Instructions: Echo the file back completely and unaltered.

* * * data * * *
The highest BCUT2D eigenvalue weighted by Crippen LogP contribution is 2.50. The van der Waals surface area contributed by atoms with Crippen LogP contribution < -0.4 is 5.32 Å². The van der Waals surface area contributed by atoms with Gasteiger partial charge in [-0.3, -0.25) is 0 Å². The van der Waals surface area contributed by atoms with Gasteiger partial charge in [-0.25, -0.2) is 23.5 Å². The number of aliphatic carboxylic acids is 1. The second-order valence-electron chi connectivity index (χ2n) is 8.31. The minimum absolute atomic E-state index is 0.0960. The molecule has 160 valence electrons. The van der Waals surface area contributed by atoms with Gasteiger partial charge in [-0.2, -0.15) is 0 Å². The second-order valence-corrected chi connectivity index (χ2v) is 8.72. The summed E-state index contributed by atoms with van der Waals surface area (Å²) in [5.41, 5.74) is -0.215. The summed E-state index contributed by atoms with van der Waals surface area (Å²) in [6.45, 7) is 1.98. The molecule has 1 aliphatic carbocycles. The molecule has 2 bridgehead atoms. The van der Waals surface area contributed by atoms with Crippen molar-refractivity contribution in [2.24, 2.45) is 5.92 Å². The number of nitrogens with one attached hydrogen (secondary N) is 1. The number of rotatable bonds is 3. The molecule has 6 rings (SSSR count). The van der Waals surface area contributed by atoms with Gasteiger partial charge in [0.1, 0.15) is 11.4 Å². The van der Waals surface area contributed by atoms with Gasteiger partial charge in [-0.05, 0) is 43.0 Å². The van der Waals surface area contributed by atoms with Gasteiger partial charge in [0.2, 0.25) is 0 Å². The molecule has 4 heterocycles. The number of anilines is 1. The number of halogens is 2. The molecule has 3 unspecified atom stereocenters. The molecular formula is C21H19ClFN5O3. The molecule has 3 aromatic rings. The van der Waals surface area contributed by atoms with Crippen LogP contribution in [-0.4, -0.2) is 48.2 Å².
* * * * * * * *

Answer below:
The highest BCUT2D eigenvalue weighted by Crippen LogP contribution is 2.50. The van der Waals surface area contributed by atoms with Crippen LogP contribution < -0.4 is 5.32 Å². The van der Waals surface area contributed by atoms with Gasteiger partial charge in [-0.3, -0.25) is 0 Å². The van der Waals surface area contributed by atoms with Gasteiger partial charge in [-0.25, -0.2) is 23.5 Å². The number of aliphatic carboxylic acids is 1. The second-order valence-electron chi connectivity index (χ2n) is 8.31. The minimum absolute atomic E-state index is 0.0960. The molecule has 160 valence electrons. The van der Waals surface area contributed by atoms with Gasteiger partial charge in [-0.2, -0.15) is 0 Å². The second-order valence-corrected chi connectivity index (χ2v) is 8.72. The summed E-state index contributed by atoms with van der Waals surface area (Å²) in [5.41, 5.74) is -0.215. The summed E-state index contributed by atoms with van der Waals surface area (Å²) in [6.45, 7) is 1.98. The molecule has 1 aliphatic carbocycles. The molecule has 2 bridgehead atoms. The van der Waals surface area contributed by atoms with Crippen molar-refractivity contribution in [2.24, 2.45) is 5.92 Å². The number of nitrogens with one attached hydrogen (secondary N) is 1. The number of rotatable bonds is 3. The molecule has 6 rings (SSSR count). The van der Waals surface area contributed by atoms with Gasteiger partial charge in [0.1, 0.15) is 11.4 Å². The van der Waals surface area contributed by atoms with Gasteiger partial charge in [-0.05, 0) is 43.0 Å². The van der Waals surface area contributed by atoms with Gasteiger partial charge in [0.2, 0.25) is 0 Å². The molecule has 4 heterocycles. The number of anilines is 1. The number of halogens is 2. The molecule has 3 unspecified atom stereocenters. The molecular formula is C21H19ClFN5O3. The molecule has 3 aromatic rings. The van der Waals surface area contributed by atoms with Crippen LogP contribution in [-0.4, -0.2) is 48.2 Å².